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The Y.P.R. Book Club solicits your spur-of-the-moment, off-the-cuff, split-second, ad-lib snap judgements regarding Malcolm Gladwell's Blink: The Power of Thinking without Thinking.

Send us your reviews, parodies, deleted chapters, etc. by February 28th, 2005. Blink!

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This Is the Week That Is

BTdingbat3.gifIncoming! February 14, 2005
by your humble coëditor, Geoff Wolinetz, over at The Black Table.

& Recently . . .

One Sentence Stories by Timber Masterson

I Play a Jaw-Harp by Thom Verratti

When Yakov Smirnoff Was King by Jonathan Stern

Sasha Frere-Jones, music critic

Brushes with Llamas by J. Sallini-Genovese

The Tragedy of Two Bills by Calvin Liu


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Wednesday, February 23, 2005    |    Fiction

Brushes with Llamas

by J. Sallini-Genovese

Everyone in my neighborhood, I suspect, leaves for work at the same time. We drive along the main road between our development and the highway, where the funnel of an entrance ramp backs us up as far as the llama farm.

The animals looked miserable all summer, their coats far from show quality. Usually, a few clung to the shadows of a tin roofed shed. Others scattered themselves among the weeds, where they chewed on a clump and watched our vehicles creep along while I wondered what kinds of problems they were solving.

I have always liked the llama and often think of them first when asked to name a domesticated animal. Upon request the pop artist Keith Hering once drew one for me on the back of an envelope. I went through box after box in my garage looking for it after he died. Never found the damn thing. Never found my pop llama.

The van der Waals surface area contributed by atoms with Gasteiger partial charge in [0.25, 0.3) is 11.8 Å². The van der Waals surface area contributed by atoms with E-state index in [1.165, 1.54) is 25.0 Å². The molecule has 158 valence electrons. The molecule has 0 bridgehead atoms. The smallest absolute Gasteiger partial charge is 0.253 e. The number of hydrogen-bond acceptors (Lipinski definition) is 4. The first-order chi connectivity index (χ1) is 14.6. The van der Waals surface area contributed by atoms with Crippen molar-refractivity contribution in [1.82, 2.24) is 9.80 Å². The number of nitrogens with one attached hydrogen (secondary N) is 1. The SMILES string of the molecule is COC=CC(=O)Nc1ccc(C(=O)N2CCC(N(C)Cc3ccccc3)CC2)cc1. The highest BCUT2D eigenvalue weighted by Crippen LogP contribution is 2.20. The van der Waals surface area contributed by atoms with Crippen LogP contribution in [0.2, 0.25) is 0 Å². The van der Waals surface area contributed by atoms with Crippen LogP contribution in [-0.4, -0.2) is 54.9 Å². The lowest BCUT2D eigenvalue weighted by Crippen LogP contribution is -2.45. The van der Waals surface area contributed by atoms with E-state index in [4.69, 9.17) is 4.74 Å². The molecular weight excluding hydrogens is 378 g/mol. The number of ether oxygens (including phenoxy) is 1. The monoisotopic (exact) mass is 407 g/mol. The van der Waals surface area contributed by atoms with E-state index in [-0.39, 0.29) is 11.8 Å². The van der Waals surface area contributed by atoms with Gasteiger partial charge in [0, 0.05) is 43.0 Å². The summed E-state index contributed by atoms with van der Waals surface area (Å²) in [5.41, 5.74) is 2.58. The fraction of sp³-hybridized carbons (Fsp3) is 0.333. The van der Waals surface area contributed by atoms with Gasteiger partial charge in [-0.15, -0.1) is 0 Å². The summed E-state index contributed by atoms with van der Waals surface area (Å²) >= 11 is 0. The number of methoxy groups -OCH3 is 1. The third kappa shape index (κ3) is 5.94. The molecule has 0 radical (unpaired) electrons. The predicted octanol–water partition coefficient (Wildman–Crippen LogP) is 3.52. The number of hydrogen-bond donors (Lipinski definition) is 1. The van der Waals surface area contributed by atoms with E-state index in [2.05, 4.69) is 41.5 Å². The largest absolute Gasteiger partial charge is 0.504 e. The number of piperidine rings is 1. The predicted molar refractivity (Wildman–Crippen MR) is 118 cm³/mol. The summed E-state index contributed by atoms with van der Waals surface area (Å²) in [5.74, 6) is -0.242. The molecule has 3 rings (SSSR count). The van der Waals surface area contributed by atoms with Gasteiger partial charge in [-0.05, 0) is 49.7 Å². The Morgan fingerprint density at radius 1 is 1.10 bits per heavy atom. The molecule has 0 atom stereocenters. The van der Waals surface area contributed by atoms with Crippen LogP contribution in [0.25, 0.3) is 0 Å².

The Incas discovered long ago what terrific pack animals these new world camelids make up there in the oxygen deprived Andes. Even today you can buy Llamas brand cigarettes in the Machu Picchu gift shop, along with imported pecan logs. That’s what my Peruvian friend, Harold, told me. I thought of this fact on the day my sedan stranded me along the eroded highlands of northern Ohio and I decided to return home on foot, which took me directly past the field. I stopped at the fence to stare. While I considered the modern benefits of transportation by llama, one of the males zigzagged toward me, as though the weeds tasted better in my general direction.

My attempt to engage him proved unsatisfactory. “Aren’t you Fernando Llamas?” I asked him. “You know, the actor, married to Esther Williams, the swimming star.” I would have listed selections from his filmography but I couldn’t think of any. I tried to get more personal. “Say, between you and me, isn’t that synchronized swimming about the silliest idea of an Olympic sport there is?”

Since he remained reticent I decided to move on. I needed to call into work and let them know of my status. That’s when I felt it, like a bug splattering against the back of my head.

I think that bastard Fernando spat at me.

J. Sallini-Genovese is a teacher of mathematics, which should not imply any special ability in the discipline. His stories, for example, don’t always add up in the end.

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